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Private Evictions Have Doubled In The Last Five Years

As a national housing shortage worsens, the number of people being evicted from rented accommodation has increased, government figures show.

Daniel Leal-olivas / PA WIRE

Affordable housing campaigners at a demonstration demanding solutions to the housing crisis in London at City Hall in January 2015

Almost twice as many people were evicted from private rented accommodation in the last 12 months than five years ago, according to government figures.

Ministry of Justice data shows that a total of 22,376 households were evicted in the last year by county court bailiffs and by landlords who repossessed their properties at the end of a tenant's fixed-term contract. In 2010-11 the figure was just 11,338.

In the first three months of 2016 alone, 5,694 households in England were evicted by bailiffs – equivalent to 14,235 people,

Losing a private rental tenancy is the single biggest cause of homelessness in the UK. In 2015, 30% of the 56,000 homeless people in England lost their home when they either agreed to leave or were evicted at the end of their contract.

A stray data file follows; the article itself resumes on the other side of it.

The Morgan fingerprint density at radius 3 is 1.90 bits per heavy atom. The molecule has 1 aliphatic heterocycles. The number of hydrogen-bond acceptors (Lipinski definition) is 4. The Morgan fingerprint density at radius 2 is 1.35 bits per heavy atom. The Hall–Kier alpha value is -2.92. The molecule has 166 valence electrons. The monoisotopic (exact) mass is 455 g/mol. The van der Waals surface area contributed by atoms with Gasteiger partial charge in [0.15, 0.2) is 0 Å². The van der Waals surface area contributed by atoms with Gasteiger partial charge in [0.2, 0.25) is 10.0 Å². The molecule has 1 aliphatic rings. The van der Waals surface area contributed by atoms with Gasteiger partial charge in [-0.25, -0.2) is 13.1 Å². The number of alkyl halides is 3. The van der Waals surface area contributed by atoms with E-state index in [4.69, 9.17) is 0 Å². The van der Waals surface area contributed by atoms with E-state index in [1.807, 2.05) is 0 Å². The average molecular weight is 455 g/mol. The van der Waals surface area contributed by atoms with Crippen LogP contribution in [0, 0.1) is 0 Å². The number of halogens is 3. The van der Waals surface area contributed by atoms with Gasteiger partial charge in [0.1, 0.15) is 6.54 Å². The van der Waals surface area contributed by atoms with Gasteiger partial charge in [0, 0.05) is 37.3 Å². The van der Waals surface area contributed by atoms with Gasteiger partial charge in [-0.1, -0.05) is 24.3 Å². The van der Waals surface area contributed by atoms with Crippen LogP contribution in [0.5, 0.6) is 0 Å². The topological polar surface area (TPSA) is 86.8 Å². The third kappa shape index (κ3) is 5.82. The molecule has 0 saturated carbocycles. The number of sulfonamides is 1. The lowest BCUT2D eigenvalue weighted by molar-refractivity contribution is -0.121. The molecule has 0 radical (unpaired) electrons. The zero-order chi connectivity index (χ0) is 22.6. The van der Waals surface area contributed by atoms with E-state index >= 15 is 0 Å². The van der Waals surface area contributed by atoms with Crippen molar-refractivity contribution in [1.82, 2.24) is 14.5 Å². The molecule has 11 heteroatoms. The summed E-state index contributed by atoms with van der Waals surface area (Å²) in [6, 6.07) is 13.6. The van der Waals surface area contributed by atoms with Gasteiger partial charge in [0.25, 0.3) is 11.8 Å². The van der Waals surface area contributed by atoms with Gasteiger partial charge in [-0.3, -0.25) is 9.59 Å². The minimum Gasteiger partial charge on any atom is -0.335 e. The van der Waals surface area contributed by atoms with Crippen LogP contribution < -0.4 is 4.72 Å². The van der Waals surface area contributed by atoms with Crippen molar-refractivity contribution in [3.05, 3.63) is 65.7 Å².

Campbell Robb, chief executive of housing charity Shelter, said the figures were "a painful reminder of the catastrophic impact welfare cuts and our drought of affordable homes are having on thousands of people in England".

"With so many trapped in expensive and unstable private renting, every day at Shelter we hear from families facing the devastating reality of losing their home," he said.

"Our advisers are already struggling to keep up with demand, and we’re extremely worried that short-sighted plans in the government’s housing bill will further shrink the numbers of genuinely affordable homes and make things even worse.

“The government can’t continue to ignore the root cause of this crisis and the ordinary families most affected by it – they must act now to build homes that people on lower incomes can actually afford to rent or buy."

Patrick Smith is a senior reporter for BuzzFeed News and is based in London.

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